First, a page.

Wednesday, May 27, 2009

What strategies might be employed to adopt greater use of Web 2.0 in government agencies?

The title of this post is derived from the question the US government is currently asking American citizens in the Open Government Brainstorm.

The site allows individuals to suggest ideas for open government, and rate those of other - providing a prioritisation list that the US Federal government can then choose to act on.

Other questions the site asks the public to consider are,
  • How might the operations of government be made more transparent and accountable?

  • How might federal advisory committees, rulemaking or electronic rulemaking be better used to drive greater expertise into decisionmaking?

  • What alternative models exist to improve the quality of decisionmaking and increase opportunities for citizen participation?

  • What strategies might be employed to adopt greater use of Web 2.0 in agencies?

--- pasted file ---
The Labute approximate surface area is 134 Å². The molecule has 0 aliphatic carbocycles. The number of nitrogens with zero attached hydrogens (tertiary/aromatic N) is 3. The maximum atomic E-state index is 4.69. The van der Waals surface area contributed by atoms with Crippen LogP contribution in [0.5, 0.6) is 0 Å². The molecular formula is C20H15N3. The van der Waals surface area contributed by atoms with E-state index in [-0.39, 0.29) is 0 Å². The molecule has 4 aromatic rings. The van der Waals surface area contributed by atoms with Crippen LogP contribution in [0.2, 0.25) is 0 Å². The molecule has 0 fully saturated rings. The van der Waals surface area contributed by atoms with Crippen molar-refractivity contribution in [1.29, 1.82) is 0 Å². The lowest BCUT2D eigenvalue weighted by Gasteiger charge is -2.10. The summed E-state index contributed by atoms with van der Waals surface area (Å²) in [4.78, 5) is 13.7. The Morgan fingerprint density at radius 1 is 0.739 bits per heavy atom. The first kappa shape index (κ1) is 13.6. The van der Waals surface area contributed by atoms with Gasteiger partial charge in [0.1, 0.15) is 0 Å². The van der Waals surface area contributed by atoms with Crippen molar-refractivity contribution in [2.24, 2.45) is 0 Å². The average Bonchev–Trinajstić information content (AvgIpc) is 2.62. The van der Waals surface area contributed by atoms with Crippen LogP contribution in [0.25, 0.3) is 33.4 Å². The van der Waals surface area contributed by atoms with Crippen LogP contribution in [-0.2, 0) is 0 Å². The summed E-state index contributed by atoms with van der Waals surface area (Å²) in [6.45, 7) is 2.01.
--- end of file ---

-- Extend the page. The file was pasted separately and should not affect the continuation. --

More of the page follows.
• What policy impediments to innovation in government currently exist?

  • What is the best way to change the culture of government to embrace collaboration?

  • What changes in training or hiring of personnel would enhance innovation?

  • What performance measures are necessary to determine the effectiveness of open government policies?
They all seem to reflect the same questions we're grappling with in Australian government - albeit in a more fragmented manner.

The Open Government Brainstorming site is build on an online tool, Ideascale, which I've used personally. It is extremely easy to use and fast to set up.

I often wonder what it will take to get Australian governments to use similar cheap and fast online tools to consult the Australian people.

However at least we can leverage off the ideas suggested in the US using this site.

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